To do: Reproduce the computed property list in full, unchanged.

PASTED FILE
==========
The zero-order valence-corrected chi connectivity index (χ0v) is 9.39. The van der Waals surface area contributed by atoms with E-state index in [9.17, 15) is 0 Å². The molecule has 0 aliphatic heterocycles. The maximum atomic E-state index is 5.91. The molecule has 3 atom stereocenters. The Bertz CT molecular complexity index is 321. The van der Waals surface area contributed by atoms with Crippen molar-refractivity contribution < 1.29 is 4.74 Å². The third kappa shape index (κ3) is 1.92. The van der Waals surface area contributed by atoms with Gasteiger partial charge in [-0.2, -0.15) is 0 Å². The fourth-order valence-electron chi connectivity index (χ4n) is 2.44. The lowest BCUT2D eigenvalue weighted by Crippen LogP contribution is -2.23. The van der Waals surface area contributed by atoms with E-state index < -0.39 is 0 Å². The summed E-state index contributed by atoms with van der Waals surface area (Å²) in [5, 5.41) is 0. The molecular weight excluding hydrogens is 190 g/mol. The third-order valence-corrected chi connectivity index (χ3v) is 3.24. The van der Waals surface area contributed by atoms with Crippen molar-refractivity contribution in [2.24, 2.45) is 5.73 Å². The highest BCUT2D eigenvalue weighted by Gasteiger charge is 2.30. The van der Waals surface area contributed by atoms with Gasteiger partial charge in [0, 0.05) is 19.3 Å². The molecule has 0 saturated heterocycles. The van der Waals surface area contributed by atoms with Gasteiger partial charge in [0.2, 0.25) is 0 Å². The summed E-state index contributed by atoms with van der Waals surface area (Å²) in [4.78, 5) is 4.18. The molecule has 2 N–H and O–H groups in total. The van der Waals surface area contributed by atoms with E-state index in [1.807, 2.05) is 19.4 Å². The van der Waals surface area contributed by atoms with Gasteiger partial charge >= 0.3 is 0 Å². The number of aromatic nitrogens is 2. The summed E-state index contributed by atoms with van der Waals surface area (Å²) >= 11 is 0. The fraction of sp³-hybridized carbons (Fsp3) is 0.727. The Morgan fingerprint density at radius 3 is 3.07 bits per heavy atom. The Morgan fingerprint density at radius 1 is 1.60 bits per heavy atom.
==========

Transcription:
The zero-order valence-corrected chi connectivity index (χ0v) is 9.39. The van der Waals surface area contributed by atoms with E-state index in [9.17, 15) is 0 Å². The molecule has 0 aliphatic heterocycles. The maximum atomic E-state index is 5.91. The molecule has 3 atom stereocenters. The Bertz CT molecular complexity index is 321. The van der Waals surface area contributed by atoms with Crippen molar-refractivity contribution < 1.29 is 4.74 Å². The third kappa shape index (κ3) is 1.92. The van der Waals surface area contributed by atoms with Gasteiger partial charge in [-0.2, -0.15) is 0 Å². The fourth-order valence-electron chi connectivity index (χ4n) is 2.44. The lowest BCUT2D eigenvalue weighted by Crippen LogP contribution is -2.23. The van der Waals surface area contributed by atoms with E-state index < -0.39 is 0 Å². The summed E-state index contributed by atoms with van der Waals surface area (Å²) in [5, 5.41) is 0. The molecular weight excluding hydrogens is 190 g/mol. The third-order valence-corrected chi connectivity index (χ3v) is 3.24. The van der Waals surface area contributed by atoms with Crippen molar-refractivity contribution in [2.24, 2.45) is 5.73 Å². The highest BCUT2D eigenvalue weighted by Gasteiger charge is 2.30. The van der Waals surface area contributed by atoms with Gasteiger partial charge in [0, 0.05) is 19.3 Å². The molecule has 0 saturated heterocycles. The van der Waals surface area contributed by atoms with Gasteiger partial charge in [0.2, 0.25) is 0 Å². The summed E-state index contributed by atoms with van der Waals surface area (Å²) in [4.78, 5) is 4.18. The molecule has 2 N–H and O–H groups in total. The van der Waals surface area contributed by atoms with E-state index in [1.807, 2.05) is 19.4 Å². The van der Waals surface area contributed by atoms with Gasteiger partial charge >= 0.3 is 0 Å². The number of aromatic nitrogens is 2. The summed E-state index contributed by atoms with van der Waals surface area (Å²) >= 11 is 0. The fraction of sp³-hybridized carbons (Fsp3) is 0.727. The Morgan fingerprint density at radius 3 is 3.07 bits per heavy atom. The Morgan fingerprint density at radius 1 is 1.60 bits per heavy atom.